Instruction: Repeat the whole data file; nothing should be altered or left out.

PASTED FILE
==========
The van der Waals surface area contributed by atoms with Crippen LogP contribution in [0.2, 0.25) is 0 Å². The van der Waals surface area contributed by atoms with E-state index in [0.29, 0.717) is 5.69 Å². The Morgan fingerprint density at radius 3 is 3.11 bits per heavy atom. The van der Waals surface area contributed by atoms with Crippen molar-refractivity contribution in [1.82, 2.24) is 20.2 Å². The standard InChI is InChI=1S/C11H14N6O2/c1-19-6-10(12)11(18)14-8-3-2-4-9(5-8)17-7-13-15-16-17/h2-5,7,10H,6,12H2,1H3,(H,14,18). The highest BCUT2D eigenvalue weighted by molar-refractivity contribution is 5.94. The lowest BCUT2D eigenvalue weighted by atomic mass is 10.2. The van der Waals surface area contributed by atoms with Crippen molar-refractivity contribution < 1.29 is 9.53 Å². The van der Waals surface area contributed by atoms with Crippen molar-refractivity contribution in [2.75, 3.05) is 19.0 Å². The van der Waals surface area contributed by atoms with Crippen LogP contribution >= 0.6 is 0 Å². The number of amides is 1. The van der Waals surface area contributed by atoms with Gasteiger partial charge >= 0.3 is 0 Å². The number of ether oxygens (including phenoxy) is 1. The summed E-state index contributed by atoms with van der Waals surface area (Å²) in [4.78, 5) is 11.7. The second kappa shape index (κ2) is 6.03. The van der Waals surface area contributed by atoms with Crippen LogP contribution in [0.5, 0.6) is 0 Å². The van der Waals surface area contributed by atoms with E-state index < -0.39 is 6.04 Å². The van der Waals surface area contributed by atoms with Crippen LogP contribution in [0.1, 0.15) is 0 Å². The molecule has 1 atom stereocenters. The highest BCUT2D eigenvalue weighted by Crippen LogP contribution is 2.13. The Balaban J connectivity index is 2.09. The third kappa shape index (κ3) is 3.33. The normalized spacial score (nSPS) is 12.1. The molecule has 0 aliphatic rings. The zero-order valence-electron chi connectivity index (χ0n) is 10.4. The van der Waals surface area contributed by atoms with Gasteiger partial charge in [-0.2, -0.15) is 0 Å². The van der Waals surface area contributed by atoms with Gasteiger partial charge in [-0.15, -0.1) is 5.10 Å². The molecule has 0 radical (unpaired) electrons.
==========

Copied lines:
The van der Waals surface area contributed by atoms with Crippen LogP contribution in [0.2, 0.25) is 0 Å². The van der Waals surface area contributed by atoms with E-state index in [0.29, 0.717) is 5.69 Å². The Morgan fingerprint density at radius 3 is 3.11 bits per heavy atom. The van der Waals surface area contributed by atoms with Crippen molar-refractivity contribution in [1.82, 2.24) is 20.2 Å². The standard InChI is InChI=1S/C11H14N6O2/c1-19-6-10(12)11(18)14-8-3-2-4-9(5-8)17-7-13-15-16-17/h2-5,7,10H,6,12H2,1H3,(H,14,18). The highest BCUT2D eigenvalue weighted by molar-refractivity contribution is 5.94. The lowest BCUT2D eigenvalue weighted by atomic mass is 10.2. The van der Waals surface area contributed by atoms with Crippen molar-refractivity contribution < 1.29 is 9.53 Å². The van der Waals surface area contributed by atoms with Crippen molar-refractivity contribution in [2.75, 3.05) is 19.0 Å². The van der Waals surface area contributed by atoms with Crippen LogP contribution >= 0.6 is 0 Å². The number of amides is 1. The van der Waals surface area contributed by atoms with Gasteiger partial charge >= 0.3 is 0 Å². The number of ether oxygens (including phenoxy) is 1. The summed E-state index contributed by atoms with van der Waals surface area (Å²) in [4.78, 5) is 11.7. The second kappa shape index (κ2) is 6.03. The van der Waals surface area contributed by atoms with Crippen LogP contribution in [0.5, 0.6) is 0 Å². The van der Waals surface area contributed by atoms with E-state index < -0.39 is 6.04 Å². The van der Waals surface area contributed by atoms with Crippen LogP contribution in [0.1, 0.15) is 0 Å². The molecule has 1 atom stereocenters. The highest BCUT2D eigenvalue weighted by Crippen LogP contribution is 2.13. The Balaban J connectivity index is 2.09. The third kappa shape index (κ3) is 3.33. The normalized spacial score (nSPS) is 12.1. The molecule has 0 aliphatic rings. The zero-order valence-electron chi connectivity index (χ0n) is 10.4. The van der Waals surface area contributed by atoms with Gasteiger partial charge in [-0.2, -0.15) is 0 Å². The van der Waals surface area contributed by atoms with Gasteiger partial charge in [-0.15, -0.1) is 5.10 Å². The molecule has 0 radical (unpaired) electrons.